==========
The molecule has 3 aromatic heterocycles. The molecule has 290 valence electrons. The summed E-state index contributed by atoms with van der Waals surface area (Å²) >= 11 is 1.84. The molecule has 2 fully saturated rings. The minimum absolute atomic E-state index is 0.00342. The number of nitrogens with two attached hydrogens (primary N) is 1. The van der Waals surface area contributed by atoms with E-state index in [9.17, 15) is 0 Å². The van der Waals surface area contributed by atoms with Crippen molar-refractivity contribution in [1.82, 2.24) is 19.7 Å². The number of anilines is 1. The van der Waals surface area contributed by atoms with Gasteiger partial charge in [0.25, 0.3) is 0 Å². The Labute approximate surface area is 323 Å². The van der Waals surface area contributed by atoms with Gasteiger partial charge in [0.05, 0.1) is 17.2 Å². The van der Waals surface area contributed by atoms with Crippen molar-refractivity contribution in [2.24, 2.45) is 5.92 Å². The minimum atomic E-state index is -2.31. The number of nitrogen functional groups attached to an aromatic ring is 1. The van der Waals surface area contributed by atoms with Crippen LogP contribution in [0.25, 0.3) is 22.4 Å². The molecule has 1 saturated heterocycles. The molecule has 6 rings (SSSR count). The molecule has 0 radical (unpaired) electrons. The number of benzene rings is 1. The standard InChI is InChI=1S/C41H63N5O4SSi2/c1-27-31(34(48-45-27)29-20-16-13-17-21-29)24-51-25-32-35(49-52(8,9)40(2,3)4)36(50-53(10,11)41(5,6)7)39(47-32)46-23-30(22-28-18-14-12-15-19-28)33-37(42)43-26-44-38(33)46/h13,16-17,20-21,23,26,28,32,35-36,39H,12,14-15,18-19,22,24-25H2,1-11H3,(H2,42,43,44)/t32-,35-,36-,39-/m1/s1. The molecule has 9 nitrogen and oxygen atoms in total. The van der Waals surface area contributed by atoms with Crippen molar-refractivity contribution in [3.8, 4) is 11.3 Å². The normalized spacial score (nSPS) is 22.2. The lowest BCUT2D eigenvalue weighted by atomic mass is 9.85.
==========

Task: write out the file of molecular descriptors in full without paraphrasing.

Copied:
The molecule has 3 aromatic heterocycles. The molecule has 290 valence electrons. The summed E-state index contributed by atoms with van der Waals surface area (Å²) >= 11 is 1.84. The molecule has 2 fully saturated rings. The minimum absolute atomic E-state index is 0.00342. The number of nitrogens with two attached hydrogens (primary N) is 1. The van der Waals surface area contributed by atoms with E-state index in [9.17, 15) is 0 Å². The van der Waals surface area contributed by atoms with Crippen molar-refractivity contribution in [1.82, 2.24) is 19.7 Å². The number of anilines is 1. The van der Waals surface area contributed by atoms with Gasteiger partial charge in [0.25, 0.3) is 0 Å². The Labute approximate surface area is 323 Å². The van der Waals surface area contributed by atoms with Gasteiger partial charge in [0.05, 0.1) is 17.2 Å². The van der Waals surface area contributed by atoms with Crippen molar-refractivity contribution in [2.24, 2.45) is 5.92 Å². The minimum atomic E-state index is -2.31. The number of nitrogen functional groups attached to an aromatic ring is 1. The van der Waals surface area contributed by atoms with Crippen LogP contribution in [0.25, 0.3) is 22.4 Å². The molecule has 1 saturated heterocycles. The molecule has 6 rings (SSSR count). The molecule has 0 radical (unpaired) electrons. The number of benzene rings is 1. The standard InChI is InChI=1S/C41H63N5O4SSi2/c1-27-31(34(48-45-27)29-20-16-13-17-21-29)24-51-25-32-35(49-52(8,9)40(2,3)4)36(50-53(10,11)41(5,6)7)39(47-32)46-23-30(22-28-18-14-12-15-19-28)33-37(42)43-26-44-38(33)46/h13,16-17,20-21,23,26,28,32,35-36,39H,12,14-15,18-19,22,24-25H2,1-11H3,(H2,42,43,44)/t32-,35-,36-,39-/m1/s1. The molecule has 9 nitrogen and oxygen atoms in total. The van der Waals surface area contributed by atoms with Crippen molar-refractivity contribution in [3.8, 4) is 11.3 Å². The normalized spacial score (nSPS) is 22.2. The lowest BCUT2D eigenvalue weighted by atomic mass is 9.85.